Synopsis by Hal Erickson
Gloriously self-aggrandizing filmmaker Tom Palazzolo made an impressive feature debut with Caligari's Cure. If you know your Cabinet of Dr. Caligari, you'll remember that the climax of this 1919 German film revealed that the ostensible villain was actually a psychiatrist, and the nominal hero a certified looney. Palazzolo utilizes generous chunks of Caligari, comparing the expressionistic extremes of the earlier film's director Robert Wiene with modern artistic trends. It's a fairly obvious stylistic exercise, but it's just as entertaining as Palazzolo's hallucinatory short subjects. Caligari's Cure would make a felicitous double feature with the 1988 shorts collection Palazzolo's Chicago.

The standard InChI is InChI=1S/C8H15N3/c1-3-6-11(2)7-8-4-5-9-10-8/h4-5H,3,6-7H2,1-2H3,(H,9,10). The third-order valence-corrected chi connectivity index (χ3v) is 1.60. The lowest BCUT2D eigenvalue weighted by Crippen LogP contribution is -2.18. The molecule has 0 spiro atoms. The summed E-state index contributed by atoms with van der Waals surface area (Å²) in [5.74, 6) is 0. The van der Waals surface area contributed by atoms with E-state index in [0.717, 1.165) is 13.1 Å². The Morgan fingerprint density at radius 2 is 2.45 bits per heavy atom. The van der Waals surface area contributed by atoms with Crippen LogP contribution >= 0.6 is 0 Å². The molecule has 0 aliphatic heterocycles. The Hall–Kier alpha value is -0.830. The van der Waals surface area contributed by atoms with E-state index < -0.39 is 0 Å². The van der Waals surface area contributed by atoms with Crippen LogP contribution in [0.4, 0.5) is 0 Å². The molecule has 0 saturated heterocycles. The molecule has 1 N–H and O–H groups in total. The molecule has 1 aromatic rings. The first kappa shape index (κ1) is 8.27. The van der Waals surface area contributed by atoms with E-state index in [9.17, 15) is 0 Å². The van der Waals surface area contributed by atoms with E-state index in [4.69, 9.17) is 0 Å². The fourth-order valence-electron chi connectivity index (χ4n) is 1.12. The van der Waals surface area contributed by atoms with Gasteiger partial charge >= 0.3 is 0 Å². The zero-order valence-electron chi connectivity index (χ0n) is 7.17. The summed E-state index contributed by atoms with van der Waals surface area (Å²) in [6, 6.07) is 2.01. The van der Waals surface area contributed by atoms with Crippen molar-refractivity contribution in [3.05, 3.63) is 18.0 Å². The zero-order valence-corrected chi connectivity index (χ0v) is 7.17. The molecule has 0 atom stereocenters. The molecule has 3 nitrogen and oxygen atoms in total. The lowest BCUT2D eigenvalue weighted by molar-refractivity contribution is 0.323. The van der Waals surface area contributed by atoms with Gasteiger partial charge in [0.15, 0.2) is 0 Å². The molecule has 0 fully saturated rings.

Catholicism, expressionism, filmmaker, Germany, modern-art